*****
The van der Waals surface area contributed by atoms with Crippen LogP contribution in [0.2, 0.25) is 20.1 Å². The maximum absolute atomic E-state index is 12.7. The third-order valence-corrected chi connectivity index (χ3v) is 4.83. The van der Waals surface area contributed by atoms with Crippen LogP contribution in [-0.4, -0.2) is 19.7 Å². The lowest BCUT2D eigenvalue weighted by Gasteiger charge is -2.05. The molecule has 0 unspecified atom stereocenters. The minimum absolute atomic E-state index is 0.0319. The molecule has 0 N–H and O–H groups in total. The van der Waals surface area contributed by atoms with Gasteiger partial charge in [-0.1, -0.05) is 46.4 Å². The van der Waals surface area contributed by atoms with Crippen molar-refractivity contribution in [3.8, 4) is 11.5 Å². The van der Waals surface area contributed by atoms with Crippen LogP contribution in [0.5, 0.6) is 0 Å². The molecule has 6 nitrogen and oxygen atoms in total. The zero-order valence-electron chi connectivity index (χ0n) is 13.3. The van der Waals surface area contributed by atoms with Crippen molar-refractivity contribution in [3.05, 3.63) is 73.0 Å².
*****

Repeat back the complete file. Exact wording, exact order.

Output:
The van der Waals surface area contributed by atoms with Crippen LogP contribution in [0.2, 0.25) is 20.1 Å². The maximum absolute atomic E-state index is 12.7. The third-order valence-corrected chi connectivity index (χ3v) is 4.83. The van der Waals surface area contributed by atoms with Crippen LogP contribution in [-0.4, -0.2) is 19.7 Å². The lowest BCUT2D eigenvalue weighted by Gasteiger charge is -2.05. The molecule has 0 unspecified atom stereocenters. The minimum absolute atomic E-state index is 0.0319. The molecule has 0 N–H and O–H groups in total. The van der Waals surface area contributed by atoms with Gasteiger partial charge in [-0.1, -0.05) is 46.4 Å². The van der Waals surface area contributed by atoms with Crippen molar-refractivity contribution in [3.8, 4) is 11.5 Å². The van der Waals surface area contributed by atoms with Crippen LogP contribution in [0.5, 0.6) is 0 Å². The molecule has 6 nitrogen and oxygen atoms in total. The zero-order valence-electron chi connectivity index (χ0n) is 13.3. The van der Waals surface area contributed by atoms with Crippen molar-refractivity contribution in [3.05, 3.63) is 73.0 Å².